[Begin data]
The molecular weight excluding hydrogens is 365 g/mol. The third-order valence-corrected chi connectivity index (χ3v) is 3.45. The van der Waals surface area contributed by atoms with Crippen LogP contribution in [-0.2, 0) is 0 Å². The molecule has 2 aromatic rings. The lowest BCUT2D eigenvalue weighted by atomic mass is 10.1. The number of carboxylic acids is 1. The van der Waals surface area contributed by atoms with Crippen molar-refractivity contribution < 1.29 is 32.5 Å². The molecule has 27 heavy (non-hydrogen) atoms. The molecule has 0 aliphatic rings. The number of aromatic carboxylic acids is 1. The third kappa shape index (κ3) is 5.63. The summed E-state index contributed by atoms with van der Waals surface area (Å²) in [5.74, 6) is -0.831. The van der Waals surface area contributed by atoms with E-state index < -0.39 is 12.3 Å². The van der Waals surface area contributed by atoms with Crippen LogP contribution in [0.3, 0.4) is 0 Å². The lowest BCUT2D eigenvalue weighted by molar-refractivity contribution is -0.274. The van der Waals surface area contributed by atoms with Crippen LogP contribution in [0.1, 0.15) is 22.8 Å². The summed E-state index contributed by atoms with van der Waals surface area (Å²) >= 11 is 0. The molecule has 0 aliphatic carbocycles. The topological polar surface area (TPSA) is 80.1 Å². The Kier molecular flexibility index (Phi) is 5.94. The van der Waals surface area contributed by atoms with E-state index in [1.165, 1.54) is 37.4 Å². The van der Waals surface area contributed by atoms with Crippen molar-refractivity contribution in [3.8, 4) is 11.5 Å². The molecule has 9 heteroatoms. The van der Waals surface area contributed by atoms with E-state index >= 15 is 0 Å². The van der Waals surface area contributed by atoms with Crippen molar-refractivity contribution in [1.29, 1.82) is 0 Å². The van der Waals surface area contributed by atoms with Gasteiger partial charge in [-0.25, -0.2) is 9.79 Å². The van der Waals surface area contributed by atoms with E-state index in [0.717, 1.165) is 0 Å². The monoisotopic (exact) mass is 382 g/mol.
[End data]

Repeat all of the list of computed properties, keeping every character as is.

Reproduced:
The molecular weight excluding hydrogens is 365 g/mol. The third-order valence-corrected chi connectivity index (χ3v) is 3.45. The van der Waals surface area contributed by atoms with Crippen LogP contribution in [-0.2, 0) is 0 Å². The molecule has 2 aromatic rings. The lowest BCUT2D eigenvalue weighted by atomic mass is 10.1. The number of carboxylic acids is 1. The van der Waals surface area contributed by atoms with Crippen molar-refractivity contribution < 1.29 is 32.5 Å². The molecule has 27 heavy (non-hydrogen) atoms. The molecule has 0 aliphatic rings. The number of aromatic carboxylic acids is 1. The third kappa shape index (κ3) is 5.63. The summed E-state index contributed by atoms with van der Waals surface area (Å²) in [5.74, 6) is -0.831. The van der Waals surface area contributed by atoms with E-state index < -0.39 is 12.3 Å². The van der Waals surface area contributed by atoms with Crippen LogP contribution in [0.3, 0.4) is 0 Å². The lowest BCUT2D eigenvalue weighted by molar-refractivity contribution is -0.274. The van der Waals surface area contributed by atoms with Crippen LogP contribution in [0.1, 0.15) is 22.8 Å². The summed E-state index contributed by atoms with van der Waals surface area (Å²) >= 11 is 0. The molecule has 0 aliphatic carbocycles. The topological polar surface area (TPSA) is 80.1 Å². The Kier molecular flexibility index (Phi) is 5.94. The van der Waals surface area contributed by atoms with E-state index in [1.165, 1.54) is 37.4 Å². The van der Waals surface area contributed by atoms with Crippen molar-refractivity contribution in [3.8, 4) is 11.5 Å². The molecule has 9 heteroatoms. The van der Waals surface area contributed by atoms with E-state index >= 15 is 0 Å². The van der Waals surface area contributed by atoms with Crippen molar-refractivity contribution in [1.29, 1.82) is 0 Å². The van der Waals surface area contributed by atoms with Gasteiger partial charge in [-0.25, -0.2) is 9.79 Å². The van der Waals surface area contributed by atoms with E-state index in [0.717, 1.165) is 0 Å². The monoisotopic (exact) mass is 382 g/mol.